U.S. Attorney O’Connor offered several warning signs that a child may be communicating online with a sexual predator. These signs include a child who spends large amounts of time online, particularly between the hours of 3:00 p.m. and 5:00 p.m. when their parents may still be at work; pornography is found on a child’s computer, as predators will often send their victims pornography to engage them in sexual discussions; a child receives or makes phone calls to unfamiliar numbers; a child receives mail, gifts or packages from unknown sources; a child makes efforts to cover up what he or she is doing on the computer; including turning off the monitor or changing the screen when others walk into the room; a child begins to use an online account belonging to someone else; a child becomes withdrawn from the family.
“It is imperative that we communicate openly with our children about the risks of internet use and monitor their online activities,” U.S. Attorney O’Connor stated. “Computers with internet access should be placed in a common room in the house, and parental controls and monitoring software are available and can be easily installed. Also, carefully review the information contained in a child’s screen name or internet profile, as predators will often use that information to target and pursue their victims.”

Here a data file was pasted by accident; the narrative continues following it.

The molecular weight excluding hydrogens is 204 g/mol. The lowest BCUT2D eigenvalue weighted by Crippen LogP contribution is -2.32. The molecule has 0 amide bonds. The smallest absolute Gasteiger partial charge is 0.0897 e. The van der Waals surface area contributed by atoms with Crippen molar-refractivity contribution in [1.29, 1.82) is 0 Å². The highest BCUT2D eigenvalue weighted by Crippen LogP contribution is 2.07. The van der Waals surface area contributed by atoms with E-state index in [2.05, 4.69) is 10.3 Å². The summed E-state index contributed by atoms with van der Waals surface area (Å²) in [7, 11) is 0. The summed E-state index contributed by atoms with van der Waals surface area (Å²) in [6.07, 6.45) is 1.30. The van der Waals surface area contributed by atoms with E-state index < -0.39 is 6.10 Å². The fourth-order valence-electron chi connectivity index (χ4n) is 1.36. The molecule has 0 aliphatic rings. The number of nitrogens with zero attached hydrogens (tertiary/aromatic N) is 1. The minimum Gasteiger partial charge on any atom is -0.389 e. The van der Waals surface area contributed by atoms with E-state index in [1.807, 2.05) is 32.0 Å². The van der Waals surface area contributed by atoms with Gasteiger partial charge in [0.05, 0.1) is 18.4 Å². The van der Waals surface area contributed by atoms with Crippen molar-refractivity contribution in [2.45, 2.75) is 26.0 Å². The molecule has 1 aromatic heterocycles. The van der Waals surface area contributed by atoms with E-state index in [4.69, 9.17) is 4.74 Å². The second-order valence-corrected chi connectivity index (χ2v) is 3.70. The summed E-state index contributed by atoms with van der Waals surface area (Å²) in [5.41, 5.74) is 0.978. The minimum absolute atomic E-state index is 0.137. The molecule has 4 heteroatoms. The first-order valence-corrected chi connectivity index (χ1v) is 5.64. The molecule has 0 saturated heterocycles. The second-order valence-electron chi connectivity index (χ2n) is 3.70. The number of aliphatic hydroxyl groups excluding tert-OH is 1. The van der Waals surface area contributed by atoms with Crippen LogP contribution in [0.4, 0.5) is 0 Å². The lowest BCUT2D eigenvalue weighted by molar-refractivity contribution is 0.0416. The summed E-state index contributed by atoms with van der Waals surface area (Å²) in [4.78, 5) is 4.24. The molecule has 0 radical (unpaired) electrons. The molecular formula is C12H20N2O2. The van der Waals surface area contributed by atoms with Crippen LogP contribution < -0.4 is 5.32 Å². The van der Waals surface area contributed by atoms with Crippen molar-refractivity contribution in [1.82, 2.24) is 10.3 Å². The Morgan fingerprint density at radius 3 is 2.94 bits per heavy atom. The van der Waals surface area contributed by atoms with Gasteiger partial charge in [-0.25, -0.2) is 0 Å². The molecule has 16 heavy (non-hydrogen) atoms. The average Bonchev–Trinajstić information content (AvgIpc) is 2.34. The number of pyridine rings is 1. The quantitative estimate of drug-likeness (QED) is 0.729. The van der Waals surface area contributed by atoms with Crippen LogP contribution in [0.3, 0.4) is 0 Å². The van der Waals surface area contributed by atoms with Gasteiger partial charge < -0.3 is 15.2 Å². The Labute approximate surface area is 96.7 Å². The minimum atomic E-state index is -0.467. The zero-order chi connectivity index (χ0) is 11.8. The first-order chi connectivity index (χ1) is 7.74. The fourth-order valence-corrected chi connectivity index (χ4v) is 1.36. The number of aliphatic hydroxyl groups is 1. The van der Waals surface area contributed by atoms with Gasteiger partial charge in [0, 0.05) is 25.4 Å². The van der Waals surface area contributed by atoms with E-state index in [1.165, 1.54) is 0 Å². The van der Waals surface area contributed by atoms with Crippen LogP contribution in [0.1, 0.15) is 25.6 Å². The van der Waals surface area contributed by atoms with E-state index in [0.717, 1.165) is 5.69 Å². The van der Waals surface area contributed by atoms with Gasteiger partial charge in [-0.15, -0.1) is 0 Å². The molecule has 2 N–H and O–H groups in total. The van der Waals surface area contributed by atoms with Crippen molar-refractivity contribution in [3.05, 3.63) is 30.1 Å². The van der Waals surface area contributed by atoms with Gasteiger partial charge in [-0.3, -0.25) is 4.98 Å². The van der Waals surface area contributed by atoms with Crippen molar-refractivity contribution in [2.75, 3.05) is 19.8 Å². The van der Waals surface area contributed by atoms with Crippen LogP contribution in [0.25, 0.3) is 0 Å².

U.S. Attorney O’Connor noted that this prosecution is part of the U.S. Department of Justice’s Project Safe Childhood Initiative, which is aimed at protecting children from sexual abuse and exploitation.
This case was investigated by the Federal Bureau of Investigation, the Simsbury Police Department and the Connecticut Computer Crimes Task Force, which includes federal, state and local law enforcement agencies. The case was prosecuted by Assistant United States Attorney Geoffrey M. Stone.
The Connecticut Computer Crimes Task Force was formed in February 2003 to investigate crimes occurring over the internet. These crimes include computer intrusion, internet fraud, copyright violations, internet threats and harassment and on-line crimes against children. The Task Force also provides computer forensic review services for participating agencies. The Task Force is housed in the main FBI office in New Haven, Connecticut. For more information about the Task Force, please contact the FBI at 203-777-6311.